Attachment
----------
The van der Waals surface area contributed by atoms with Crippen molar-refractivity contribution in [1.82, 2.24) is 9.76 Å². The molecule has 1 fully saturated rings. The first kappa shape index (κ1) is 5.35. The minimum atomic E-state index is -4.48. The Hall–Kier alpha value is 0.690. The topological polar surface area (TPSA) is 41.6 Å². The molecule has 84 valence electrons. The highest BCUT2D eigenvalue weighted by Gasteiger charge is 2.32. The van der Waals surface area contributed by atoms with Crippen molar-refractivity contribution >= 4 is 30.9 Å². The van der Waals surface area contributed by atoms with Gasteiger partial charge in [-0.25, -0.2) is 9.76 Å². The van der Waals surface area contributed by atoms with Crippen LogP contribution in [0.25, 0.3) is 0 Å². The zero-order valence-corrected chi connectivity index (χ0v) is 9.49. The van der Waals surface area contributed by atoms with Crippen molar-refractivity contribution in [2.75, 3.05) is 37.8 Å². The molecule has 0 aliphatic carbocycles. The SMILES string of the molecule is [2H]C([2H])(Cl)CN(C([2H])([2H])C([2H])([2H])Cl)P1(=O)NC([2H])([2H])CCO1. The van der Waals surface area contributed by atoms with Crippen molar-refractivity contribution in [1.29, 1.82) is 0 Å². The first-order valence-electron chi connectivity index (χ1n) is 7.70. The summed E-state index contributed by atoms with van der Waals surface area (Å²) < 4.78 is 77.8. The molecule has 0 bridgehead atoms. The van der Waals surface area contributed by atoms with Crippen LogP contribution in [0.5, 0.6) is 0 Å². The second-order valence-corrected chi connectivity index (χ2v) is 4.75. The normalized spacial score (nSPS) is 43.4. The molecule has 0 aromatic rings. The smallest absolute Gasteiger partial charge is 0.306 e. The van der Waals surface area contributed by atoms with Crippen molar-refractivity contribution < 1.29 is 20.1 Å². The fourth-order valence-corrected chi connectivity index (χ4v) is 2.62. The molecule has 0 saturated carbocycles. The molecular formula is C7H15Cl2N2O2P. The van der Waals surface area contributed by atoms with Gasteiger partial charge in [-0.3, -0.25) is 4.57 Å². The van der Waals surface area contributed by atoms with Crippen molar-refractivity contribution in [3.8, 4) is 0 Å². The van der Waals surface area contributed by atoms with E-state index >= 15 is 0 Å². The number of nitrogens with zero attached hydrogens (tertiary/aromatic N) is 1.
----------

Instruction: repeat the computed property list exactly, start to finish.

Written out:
The van der Waals surface area contributed by atoms with Crippen molar-refractivity contribution in [1.82, 2.24) is 9.76 Å². The molecule has 1 fully saturated rings. The first kappa shape index (κ1) is 5.35. The minimum atomic E-state index is -4.48. The Hall–Kier alpha value is 0.690. The topological polar surface area (TPSA) is 41.6 Å². The molecule has 84 valence electrons. The highest BCUT2D eigenvalue weighted by Gasteiger charge is 2.32. The van der Waals surface area contributed by atoms with Crippen molar-refractivity contribution >= 4 is 30.9 Å². The van der Waals surface area contributed by atoms with Gasteiger partial charge in [-0.25, -0.2) is 9.76 Å². The van der Waals surface area contributed by atoms with Crippen LogP contribution in [0.25, 0.3) is 0 Å². The zero-order valence-corrected chi connectivity index (χ0v) is 9.49. The van der Waals surface area contributed by atoms with Crippen molar-refractivity contribution in [2.75, 3.05) is 37.8 Å². The molecule has 0 aliphatic carbocycles. The SMILES string of the molecule is [2H]C([2H])(Cl)CN(C([2H])([2H])C([2H])([2H])Cl)P1(=O)NC([2H])([2H])CCO1. The van der Waals surface area contributed by atoms with Crippen molar-refractivity contribution in [1.29, 1.82) is 0 Å². The first-order valence-electron chi connectivity index (χ1n) is 7.70. The summed E-state index contributed by atoms with van der Waals surface area (Å²) < 4.78 is 77.8. The molecule has 0 bridgehead atoms. The van der Waals surface area contributed by atoms with Crippen LogP contribution in [0.5, 0.6) is 0 Å². The second-order valence-corrected chi connectivity index (χ2v) is 4.75. The normalized spacial score (nSPS) is 43.4. The molecule has 0 aromatic rings. The smallest absolute Gasteiger partial charge is 0.306 e. The van der Waals surface area contributed by atoms with Crippen molar-refractivity contribution < 1.29 is 20.1 Å². The fourth-order valence-corrected chi connectivity index (χ4v) is 2.62. The molecule has 0 saturated carbocycles. The molecular formula is C7H15Cl2N2O2P. The van der Waals surface area contributed by atoms with Gasteiger partial charge in [-0.3, -0.25) is 4.57 Å². The van der Waals surface area contributed by atoms with Crippen molar-refractivity contribution in [3.8, 4) is 0 Å². The van der Waals surface area contributed by atoms with E-state index >= 15 is 0 Å². The number of nitrogens with zero attached hydrogens (tertiary/aromatic N) is 1.